Regarding the two patients still in the trial who experienced progressive disease on Xalkori, one patient had an abnormal FISH test result and the researchers believe this patient may not have a ROS1 fusion gene. The second patient had a bowel perforation not related to the study and the researchers stopped Xalkori treatment. However, upon resuming treatment, this patient achieved a 60 percent reduction in tumor burden, Shaw said.
Xalkori's efficacy in ROS1-positive patients is "remarkably similar to those that were received with the first cohort of ALK-positive patients treated with crizotinib in a Phase I study and reported at ASCO three years ago," Shaw noted. The researchers also saw a safety profile for Xalkori in ROS1-positive patients similar to that of ALK-positive patients.
Based on these findings, Shaw and her colleagues concluded that patients with ROS fusion markers comprise a "distinct" NSCLC patient subpopulation. "This study represents the first clinical validation of ROS as a therapeutic target in cancer," the study authors concluded.
ROS1 rearrangements can occur when the gene partners with a number of other genes. However, these fusions, which occur in approximately 1 percent of NSCLC patients, do not overlap with ALK rearrangements or KRAS or EGFR mutations. This and other studies suggest that ROS1 fusions appear to occur in younger people who are never smokers with adenocarcinoma tumor histology.
During her presentation at the meeting, Shaw highlighted the experience of two patients who represented the "typical response" seen in the extension cohort.
The first patient, a 40-year-old female never smoker, had NSCLC that was advancing despite treatment with an Avastin and chemotherapy regimen. She was treated with Xalkori after genetic testing revealed that she had ROS1-positive tumors. "Soon after [being on the drug] she noted an improvement in her symptoms," Shaw said, noting that this patient experienced a partial response for almost one year.
The second patient, treated at Massachusetts General Hospital, was a never smoker who was diagnosed with advanced NSCLC at age 31. He was very sick by the time Shaw discovered that he had ROS1-positive tumors. Within a few weeks of starting treatment with Xalkori, however, the patient reported improved breathing.
"By two weeks almost all of his disease-related symptoms had resolved," Shaw said. This patient experienced a complete response with Xalkori treatment for over 13 months.
Complex Testing Scenario
In lung cancer, oncologists are rapidly moving away from differentiating patients simply based on tumor histology – as adenocarcinmas, squamous cell carcinomas, and large cell carcinomas – and are increasingly characterizing tumors by their molecular features and using this information to guide treatment decisions. Although around 35 percent of molecular markers associated with NSCLC are unknown, EGFR and KRAS mutations comprise a large portion of the markers implicated in the disease. Additionally, clinicians are also beginning to test for a growing list of point mutations and gene arrangements, such as ROS1, ALK, and RET, in order to personalize treatments for increasingly small NSCLC subpopulations.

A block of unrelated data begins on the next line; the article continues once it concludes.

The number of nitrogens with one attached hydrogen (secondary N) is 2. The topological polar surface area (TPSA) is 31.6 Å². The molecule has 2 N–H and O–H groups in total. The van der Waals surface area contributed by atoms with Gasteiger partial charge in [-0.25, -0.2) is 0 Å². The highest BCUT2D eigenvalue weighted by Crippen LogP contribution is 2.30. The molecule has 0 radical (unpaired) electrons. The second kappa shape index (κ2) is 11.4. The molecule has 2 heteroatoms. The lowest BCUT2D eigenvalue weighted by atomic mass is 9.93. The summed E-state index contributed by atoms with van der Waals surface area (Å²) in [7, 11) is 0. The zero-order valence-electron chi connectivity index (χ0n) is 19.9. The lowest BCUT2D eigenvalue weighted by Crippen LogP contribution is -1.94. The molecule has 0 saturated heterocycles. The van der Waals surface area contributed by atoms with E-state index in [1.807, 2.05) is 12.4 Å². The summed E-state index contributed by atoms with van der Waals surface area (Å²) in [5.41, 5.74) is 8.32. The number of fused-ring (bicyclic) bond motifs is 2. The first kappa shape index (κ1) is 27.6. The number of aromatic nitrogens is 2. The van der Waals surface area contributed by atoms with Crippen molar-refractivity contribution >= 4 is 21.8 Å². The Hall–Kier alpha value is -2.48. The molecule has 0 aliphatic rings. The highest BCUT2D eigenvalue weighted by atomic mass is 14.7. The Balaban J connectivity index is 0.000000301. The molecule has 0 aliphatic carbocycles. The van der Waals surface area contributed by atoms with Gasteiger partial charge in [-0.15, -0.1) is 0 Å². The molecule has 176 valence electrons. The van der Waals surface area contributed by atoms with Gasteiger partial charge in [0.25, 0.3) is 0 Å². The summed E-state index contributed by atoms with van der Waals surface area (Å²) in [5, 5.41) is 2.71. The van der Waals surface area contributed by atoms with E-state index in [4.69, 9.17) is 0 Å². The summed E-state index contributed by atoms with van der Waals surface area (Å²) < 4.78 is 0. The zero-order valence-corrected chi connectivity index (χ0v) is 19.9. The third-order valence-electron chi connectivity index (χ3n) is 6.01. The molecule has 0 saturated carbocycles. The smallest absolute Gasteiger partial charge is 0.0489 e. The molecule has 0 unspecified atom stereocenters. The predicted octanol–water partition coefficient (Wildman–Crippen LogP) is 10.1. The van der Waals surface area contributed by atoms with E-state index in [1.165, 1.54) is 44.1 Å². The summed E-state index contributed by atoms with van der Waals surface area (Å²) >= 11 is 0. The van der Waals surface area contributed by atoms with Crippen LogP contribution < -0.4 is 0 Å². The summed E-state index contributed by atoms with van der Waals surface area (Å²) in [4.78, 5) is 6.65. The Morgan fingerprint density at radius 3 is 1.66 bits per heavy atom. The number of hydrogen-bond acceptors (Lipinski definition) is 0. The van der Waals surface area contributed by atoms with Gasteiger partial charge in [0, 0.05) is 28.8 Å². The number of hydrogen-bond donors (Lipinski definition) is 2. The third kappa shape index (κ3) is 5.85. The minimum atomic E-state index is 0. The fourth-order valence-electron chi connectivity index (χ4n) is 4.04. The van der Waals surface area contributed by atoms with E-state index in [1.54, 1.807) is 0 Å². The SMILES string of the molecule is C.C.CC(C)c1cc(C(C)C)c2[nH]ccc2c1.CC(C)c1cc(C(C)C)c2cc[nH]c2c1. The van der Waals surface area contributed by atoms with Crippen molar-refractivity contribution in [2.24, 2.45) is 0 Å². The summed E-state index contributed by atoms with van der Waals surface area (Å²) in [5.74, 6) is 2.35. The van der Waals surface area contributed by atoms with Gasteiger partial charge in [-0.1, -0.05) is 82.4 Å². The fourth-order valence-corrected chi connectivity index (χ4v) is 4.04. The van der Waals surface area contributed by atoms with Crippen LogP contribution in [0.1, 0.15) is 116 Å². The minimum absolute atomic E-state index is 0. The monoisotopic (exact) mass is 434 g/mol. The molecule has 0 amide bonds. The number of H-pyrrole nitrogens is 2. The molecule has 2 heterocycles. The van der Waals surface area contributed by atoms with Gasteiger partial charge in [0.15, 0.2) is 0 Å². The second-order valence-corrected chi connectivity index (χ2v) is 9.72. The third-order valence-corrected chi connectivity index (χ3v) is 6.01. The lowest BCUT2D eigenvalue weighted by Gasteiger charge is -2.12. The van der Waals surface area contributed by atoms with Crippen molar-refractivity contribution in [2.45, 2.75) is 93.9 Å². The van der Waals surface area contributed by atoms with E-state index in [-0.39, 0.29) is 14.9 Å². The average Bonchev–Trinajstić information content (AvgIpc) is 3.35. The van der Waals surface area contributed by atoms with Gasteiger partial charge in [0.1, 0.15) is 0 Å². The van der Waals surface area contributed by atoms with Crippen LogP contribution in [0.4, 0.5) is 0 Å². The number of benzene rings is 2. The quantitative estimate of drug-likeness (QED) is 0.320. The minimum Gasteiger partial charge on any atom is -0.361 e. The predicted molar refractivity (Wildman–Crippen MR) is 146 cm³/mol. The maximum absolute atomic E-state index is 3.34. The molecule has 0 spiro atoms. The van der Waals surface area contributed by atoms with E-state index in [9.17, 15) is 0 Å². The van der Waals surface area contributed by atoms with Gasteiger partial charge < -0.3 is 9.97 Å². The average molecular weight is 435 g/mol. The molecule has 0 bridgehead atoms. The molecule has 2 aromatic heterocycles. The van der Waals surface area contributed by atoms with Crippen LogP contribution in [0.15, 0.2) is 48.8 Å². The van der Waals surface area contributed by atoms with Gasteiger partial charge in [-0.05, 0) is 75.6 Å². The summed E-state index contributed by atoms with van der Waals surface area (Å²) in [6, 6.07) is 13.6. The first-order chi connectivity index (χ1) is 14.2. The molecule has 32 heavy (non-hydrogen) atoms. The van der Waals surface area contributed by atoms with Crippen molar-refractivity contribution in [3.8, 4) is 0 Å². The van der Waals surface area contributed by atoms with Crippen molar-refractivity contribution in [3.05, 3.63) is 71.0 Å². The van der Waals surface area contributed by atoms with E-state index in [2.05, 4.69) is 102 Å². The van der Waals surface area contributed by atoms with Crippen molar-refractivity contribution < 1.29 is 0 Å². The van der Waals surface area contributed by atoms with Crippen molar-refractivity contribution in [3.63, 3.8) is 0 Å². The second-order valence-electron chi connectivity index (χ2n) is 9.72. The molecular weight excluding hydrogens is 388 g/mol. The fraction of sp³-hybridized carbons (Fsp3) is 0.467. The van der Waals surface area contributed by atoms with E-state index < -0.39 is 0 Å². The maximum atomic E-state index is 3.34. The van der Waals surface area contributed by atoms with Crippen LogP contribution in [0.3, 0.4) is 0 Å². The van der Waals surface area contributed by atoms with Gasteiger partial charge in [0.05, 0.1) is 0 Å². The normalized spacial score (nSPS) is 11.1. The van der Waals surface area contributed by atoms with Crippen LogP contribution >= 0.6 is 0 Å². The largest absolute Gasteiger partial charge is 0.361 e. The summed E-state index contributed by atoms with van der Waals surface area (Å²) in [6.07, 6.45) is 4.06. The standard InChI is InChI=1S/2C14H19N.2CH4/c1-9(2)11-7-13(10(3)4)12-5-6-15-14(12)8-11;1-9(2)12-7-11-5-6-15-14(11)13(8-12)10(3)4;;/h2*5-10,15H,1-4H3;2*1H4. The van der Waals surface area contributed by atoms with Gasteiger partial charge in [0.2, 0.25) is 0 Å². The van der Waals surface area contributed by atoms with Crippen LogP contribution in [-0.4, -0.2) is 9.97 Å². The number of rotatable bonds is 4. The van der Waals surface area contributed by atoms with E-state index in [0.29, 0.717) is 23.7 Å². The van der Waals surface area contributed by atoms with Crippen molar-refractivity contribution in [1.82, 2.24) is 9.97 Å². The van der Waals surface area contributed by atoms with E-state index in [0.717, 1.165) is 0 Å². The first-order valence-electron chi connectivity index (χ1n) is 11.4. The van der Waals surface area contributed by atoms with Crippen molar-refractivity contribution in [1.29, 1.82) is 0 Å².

The rapid pace of discovery linking molecular markers to lung cancer has made it challenging for practicing oncologists to establish up-to-date testing strategies for lung cancer patients. Riely said that at Memorial Sloan-Kettering, all patients with lung adenocarcinomas get tested for EGFR and HER2 insertions and deletions and are evaluated for a number of point mutations via mass spectrometry-based genotyping. If those tests come up normal, then they receive FISH-based testing for ALK, ROS1, and RET rearrangements.
Although he emphasized the need for routine molecular testing of all NSCLC patients, Riely noted that it is "quickly becoming untenable to do [such assessments] in a piecemeal fashion." For example, Jänne pointed out during his presentation, if a separate FISH test has to be performed for every genomic alteration associated with NSCLC treatment response, oncologists would not have enough tissue samples to analyze and the cost of running multiple tests would become prohibitive. Riely, Jänne, and other presenters at ASCO advocated the use of advanced technology platforms that can simultaneously characterize a variety of molecular changes in patients' tumors.
Memorial Sloan-Kettering, for example, has launched the Integrated Mutational Profiling of Actionable Cancer Targets, or IMPACT, program, in which oncologists are using targeted next-generation sequencing to identify molecular abnormalities -- including insertions, deletions, fusion genes, amplifications, and deletions -- in 230 cancer-related genes. This approach "really gets all the things we think matter with lung cancer patients," Riely said, adding that in this program researchers aren't yet analyzing ROS1 rearrangements.
This highlights the importance of "how we have to build assays that can incorporate new findings in a relatively rapid way," he reflected.
Although there are advantages to using NGS platforms in characterizing multiple genomic alterations from a single patient sample, there are disadvantages, too. The lack of standardization of analytical methods, high costs, and uncertainty around how to garner regulatory approval are all drawbacks of using an NGS platform to guide treatment strategies, Jänne pointed out.
For this reason, most drug developers are largely using whole-genome sequencing and NGS techniques in the research setting, but have yet to advance commercial predictive or prognostic tests based on these technologies.
In the expansion cohort, Shaw and colleagues gauged ROS1 rearrangements with a laboratory-developed break-apart FISH probe test similar to Abbott's ALK companion test approved for Xalkori by the FDA.
Pfizer didn't comment on whether it would stick with Abbott's FISH platform if the company decides to expand Xalkori's label to the ROS1-positive subpopulation. "We are in the exploratory stages with a ROS1 test, but it's too early to disclose commercial plans," an Abbott spokesperson said.